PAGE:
10 members met at Sandown Station last Wednesday for a walk up to Alverstone Mead Nature Reserve and Youngwoods Copse, led by Dave and Hazel Trevan.There was a rare “window” of pleasant weather for the duration of the walk, in an otherwise dull and wet few days.
We were fortunate in having Mary Edmunds with us from Wight Nature Fund who was able to give us some interesting information about the history of Wight Nature Fund and their management of Alverstone Mead Nature Reserve and Youngwoods Copse.We walked past Sandown Golf Club and onto Alverstone Mead,past Skinners Meadow which Mary explained was a riot of wild flowers earlier in the season.Highland Cows, which are used for habitat management were seen and we were told how Kevin the bull, in spite of his inability to perform was purchased by well wishers and now lives his days out on a farm!
The botanists in the group observed some good late flowering stands of Lamium album “White Dead Nettle” and Silene dioeca “Pink Campion”.In the hedgerows some excellent “Butchers Broom”, Ruscus aculeatus were observed, many with large red fruits.In Youngwoods Copse a fine example of the “Hard Fern” Blechnum spicant was observed by Jackie.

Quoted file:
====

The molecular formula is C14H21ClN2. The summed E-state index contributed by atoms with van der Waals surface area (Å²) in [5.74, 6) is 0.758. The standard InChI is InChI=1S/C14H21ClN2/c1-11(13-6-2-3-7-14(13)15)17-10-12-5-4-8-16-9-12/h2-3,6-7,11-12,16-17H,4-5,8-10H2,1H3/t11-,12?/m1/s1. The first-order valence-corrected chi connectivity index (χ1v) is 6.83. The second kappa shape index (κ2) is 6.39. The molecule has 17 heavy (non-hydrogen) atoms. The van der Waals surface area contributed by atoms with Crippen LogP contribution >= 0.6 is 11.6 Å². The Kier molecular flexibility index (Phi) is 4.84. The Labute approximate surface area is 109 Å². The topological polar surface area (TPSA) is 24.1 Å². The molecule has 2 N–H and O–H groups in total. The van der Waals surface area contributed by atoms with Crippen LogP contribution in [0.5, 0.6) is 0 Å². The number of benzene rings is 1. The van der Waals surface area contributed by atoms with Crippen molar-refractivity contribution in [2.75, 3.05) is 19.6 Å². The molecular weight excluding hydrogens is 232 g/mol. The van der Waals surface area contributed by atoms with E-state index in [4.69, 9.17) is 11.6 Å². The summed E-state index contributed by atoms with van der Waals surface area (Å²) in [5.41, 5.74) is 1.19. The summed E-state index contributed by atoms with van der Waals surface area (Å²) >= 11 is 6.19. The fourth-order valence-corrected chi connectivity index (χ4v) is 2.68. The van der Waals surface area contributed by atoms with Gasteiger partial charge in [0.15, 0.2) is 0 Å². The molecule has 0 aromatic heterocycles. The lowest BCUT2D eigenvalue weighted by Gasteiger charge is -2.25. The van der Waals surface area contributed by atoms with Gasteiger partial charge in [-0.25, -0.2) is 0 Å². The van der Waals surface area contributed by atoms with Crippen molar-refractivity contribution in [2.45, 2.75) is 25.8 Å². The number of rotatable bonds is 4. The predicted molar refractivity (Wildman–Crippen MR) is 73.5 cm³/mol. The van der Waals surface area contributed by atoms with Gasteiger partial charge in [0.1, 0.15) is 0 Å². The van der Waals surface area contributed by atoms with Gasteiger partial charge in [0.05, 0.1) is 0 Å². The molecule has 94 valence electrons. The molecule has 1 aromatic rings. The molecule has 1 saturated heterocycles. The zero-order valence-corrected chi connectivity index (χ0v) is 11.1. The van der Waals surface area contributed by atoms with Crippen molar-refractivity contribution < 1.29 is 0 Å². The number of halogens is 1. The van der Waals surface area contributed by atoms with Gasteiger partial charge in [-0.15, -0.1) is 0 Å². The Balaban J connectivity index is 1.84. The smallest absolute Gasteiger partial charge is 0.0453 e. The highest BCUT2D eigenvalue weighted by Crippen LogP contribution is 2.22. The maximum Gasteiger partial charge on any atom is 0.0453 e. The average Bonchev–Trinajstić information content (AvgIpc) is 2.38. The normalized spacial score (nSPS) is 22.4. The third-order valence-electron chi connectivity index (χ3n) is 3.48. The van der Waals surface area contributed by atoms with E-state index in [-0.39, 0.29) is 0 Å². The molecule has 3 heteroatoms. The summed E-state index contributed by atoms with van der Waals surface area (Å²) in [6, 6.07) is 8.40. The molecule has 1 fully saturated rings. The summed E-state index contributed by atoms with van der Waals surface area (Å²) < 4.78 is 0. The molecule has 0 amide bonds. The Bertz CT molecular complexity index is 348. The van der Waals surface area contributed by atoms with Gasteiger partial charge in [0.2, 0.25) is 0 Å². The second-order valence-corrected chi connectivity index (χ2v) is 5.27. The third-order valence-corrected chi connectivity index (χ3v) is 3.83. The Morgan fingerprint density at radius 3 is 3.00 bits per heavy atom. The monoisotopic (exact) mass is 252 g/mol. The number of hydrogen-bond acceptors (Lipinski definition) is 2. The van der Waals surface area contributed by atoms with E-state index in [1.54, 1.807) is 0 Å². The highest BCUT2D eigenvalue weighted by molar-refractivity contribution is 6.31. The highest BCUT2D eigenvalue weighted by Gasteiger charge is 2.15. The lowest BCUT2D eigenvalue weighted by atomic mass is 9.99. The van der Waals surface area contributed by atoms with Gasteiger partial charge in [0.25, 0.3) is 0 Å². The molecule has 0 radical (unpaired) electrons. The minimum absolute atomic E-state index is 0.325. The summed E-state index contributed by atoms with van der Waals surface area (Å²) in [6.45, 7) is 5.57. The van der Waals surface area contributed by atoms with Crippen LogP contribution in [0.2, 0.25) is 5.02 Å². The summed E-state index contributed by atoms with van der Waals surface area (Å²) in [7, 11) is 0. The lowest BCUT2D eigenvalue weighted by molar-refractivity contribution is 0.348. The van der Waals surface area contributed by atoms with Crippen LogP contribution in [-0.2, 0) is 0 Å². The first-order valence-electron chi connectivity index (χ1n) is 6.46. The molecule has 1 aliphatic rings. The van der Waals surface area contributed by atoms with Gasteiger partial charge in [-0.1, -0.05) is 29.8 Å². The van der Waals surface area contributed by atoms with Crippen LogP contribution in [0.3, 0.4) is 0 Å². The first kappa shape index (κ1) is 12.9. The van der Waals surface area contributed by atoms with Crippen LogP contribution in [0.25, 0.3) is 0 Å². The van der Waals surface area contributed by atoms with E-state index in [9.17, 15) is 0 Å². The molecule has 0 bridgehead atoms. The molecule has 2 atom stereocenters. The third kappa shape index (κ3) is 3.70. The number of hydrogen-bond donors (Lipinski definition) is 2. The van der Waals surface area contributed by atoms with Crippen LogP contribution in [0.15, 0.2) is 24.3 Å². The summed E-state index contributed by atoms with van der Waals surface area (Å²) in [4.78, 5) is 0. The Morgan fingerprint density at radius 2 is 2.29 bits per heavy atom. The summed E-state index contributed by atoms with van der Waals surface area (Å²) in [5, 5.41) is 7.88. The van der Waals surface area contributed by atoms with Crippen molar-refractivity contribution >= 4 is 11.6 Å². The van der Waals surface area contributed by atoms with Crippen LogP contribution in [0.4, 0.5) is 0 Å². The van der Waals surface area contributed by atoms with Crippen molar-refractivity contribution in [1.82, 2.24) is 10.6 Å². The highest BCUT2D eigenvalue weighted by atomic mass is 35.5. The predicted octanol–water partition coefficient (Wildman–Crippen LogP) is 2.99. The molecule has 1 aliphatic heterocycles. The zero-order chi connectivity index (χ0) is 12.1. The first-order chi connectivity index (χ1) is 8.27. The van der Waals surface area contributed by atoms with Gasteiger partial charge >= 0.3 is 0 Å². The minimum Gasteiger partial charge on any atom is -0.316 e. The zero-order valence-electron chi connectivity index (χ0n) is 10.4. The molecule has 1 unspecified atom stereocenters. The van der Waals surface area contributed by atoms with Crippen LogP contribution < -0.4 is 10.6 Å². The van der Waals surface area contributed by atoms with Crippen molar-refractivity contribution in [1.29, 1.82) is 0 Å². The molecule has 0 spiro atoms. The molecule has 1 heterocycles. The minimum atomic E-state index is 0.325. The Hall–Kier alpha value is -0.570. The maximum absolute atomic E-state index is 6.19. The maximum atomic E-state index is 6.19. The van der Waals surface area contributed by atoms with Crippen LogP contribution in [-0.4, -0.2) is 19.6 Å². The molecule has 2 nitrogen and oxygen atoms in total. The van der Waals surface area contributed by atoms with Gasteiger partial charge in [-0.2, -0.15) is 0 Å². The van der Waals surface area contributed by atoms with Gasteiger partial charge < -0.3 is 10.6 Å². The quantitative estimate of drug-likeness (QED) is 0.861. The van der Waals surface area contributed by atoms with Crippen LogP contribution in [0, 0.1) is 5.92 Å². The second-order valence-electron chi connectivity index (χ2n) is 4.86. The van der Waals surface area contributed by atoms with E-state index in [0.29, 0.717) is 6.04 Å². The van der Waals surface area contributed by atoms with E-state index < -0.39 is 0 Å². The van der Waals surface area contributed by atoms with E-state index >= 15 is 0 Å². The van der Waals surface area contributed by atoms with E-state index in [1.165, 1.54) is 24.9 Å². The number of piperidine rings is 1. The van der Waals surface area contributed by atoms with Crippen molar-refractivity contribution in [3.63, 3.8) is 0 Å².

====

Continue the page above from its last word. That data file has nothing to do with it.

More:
Two Red Squirrels performed on cue as we approached the hide.Mary was able to open the locked viewing room which is available to anyone paying a £10.00 annual fee.
As we walked through the woodland, a new Paul Sivell Tree sculpture could be seen by the fishing lake. It has only recently been completed and features the Green Man, Owls, a Squirrel and Kestrel.We walked along a shaded path where an “Earthstar” Geastrum triplex was observed.
Youngwoods Copse was very pleasant with trees still showing autumn colours. As we left the copse, we saw some very fine Birch Polypore Bracket Fungi(Piptoporus betulinus) on a mature tree.We then walked along the river back to Alverstone and then rejoined the old cycle way for the walk back.Jackie Hart spotted another couple of interesting fungi “Shaggy Scalycap”Pholiota squarrosa and Suillus granulatus the “Weeping Bolete” which was growing under Pine Trees.